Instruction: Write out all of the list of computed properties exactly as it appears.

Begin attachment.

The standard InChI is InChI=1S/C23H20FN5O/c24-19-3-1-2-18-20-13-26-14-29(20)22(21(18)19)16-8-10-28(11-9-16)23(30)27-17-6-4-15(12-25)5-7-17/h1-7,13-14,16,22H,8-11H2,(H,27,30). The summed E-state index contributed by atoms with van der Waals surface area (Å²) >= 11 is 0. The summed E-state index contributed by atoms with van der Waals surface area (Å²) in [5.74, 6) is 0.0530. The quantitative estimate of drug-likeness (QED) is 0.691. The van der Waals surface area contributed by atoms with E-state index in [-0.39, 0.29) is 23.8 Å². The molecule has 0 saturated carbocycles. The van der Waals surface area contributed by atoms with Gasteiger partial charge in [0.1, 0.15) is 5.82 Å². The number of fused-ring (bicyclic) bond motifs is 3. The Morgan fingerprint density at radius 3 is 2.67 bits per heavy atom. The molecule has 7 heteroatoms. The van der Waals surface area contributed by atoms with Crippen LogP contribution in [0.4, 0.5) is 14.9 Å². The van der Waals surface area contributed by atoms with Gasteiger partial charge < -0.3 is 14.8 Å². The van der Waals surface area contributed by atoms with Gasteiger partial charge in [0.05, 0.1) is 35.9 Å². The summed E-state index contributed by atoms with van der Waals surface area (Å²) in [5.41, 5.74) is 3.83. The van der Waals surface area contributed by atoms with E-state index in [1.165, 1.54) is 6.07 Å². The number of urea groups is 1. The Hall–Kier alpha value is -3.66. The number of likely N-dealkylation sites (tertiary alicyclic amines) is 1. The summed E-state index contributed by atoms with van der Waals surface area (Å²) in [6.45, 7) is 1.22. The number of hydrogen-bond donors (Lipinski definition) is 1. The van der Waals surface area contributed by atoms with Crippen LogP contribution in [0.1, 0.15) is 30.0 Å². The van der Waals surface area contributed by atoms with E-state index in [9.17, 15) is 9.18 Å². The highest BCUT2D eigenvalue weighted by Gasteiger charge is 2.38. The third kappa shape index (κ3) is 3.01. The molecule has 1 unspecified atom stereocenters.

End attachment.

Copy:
The standard InChI is InChI=1S/C23H20FN5O/c24-19-3-1-2-18-20-13-26-14-29(20)22(21(18)19)16-8-10-28(11-9-16)23(30)27-17-6-4-15(12-25)5-7-17/h1-7,13-14,16,22H,8-11H2,(H,27,30). The summed E-state index contributed by atoms with van der Waals surface area (Å²) >= 11 is 0. The summed E-state index contributed by atoms with van der Waals surface area (Å²) in [5.74, 6) is 0.0530. The quantitative estimate of drug-likeness (QED) is 0.691. The van der Waals surface area contributed by atoms with E-state index in [-0.39, 0.29) is 23.8 Å². The molecule has 0 saturated carbocycles. The van der Waals surface area contributed by atoms with Gasteiger partial charge in [0.1, 0.15) is 5.82 Å². The number of fused-ring (bicyclic) bond motifs is 3. The Morgan fingerprint density at radius 3 is 2.67 bits per heavy atom. The molecule has 7 heteroatoms. The van der Waals surface area contributed by atoms with Crippen LogP contribution in [0.4, 0.5) is 14.9 Å². The van der Waals surface area contributed by atoms with Gasteiger partial charge < -0.3 is 14.8 Å². The van der Waals surface area contributed by atoms with Gasteiger partial charge in [0.05, 0.1) is 35.9 Å². The summed E-state index contributed by atoms with van der Waals surface area (Å²) in [5.41, 5.74) is 3.83. The van der Waals surface area contributed by atoms with E-state index in [1.165, 1.54) is 6.07 Å². The number of urea groups is 1. The Hall–Kier alpha value is -3.66. The number of likely N-dealkylation sites (tertiary alicyclic amines) is 1. The summed E-state index contributed by atoms with van der Waals surface area (Å²) in [6.45, 7) is 1.22. The number of hydrogen-bond donors (Lipinski definition) is 1. The van der Waals surface area contributed by atoms with Crippen LogP contribution in [0.1, 0.15) is 30.0 Å². The van der Waals surface area contributed by atoms with E-state index in [9.17, 15) is 9.18 Å². The highest BCUT2D eigenvalue weighted by Gasteiger charge is 2.38. The third kappa shape index (κ3) is 3.01. The molecule has 1 unspecified atom stereocenters.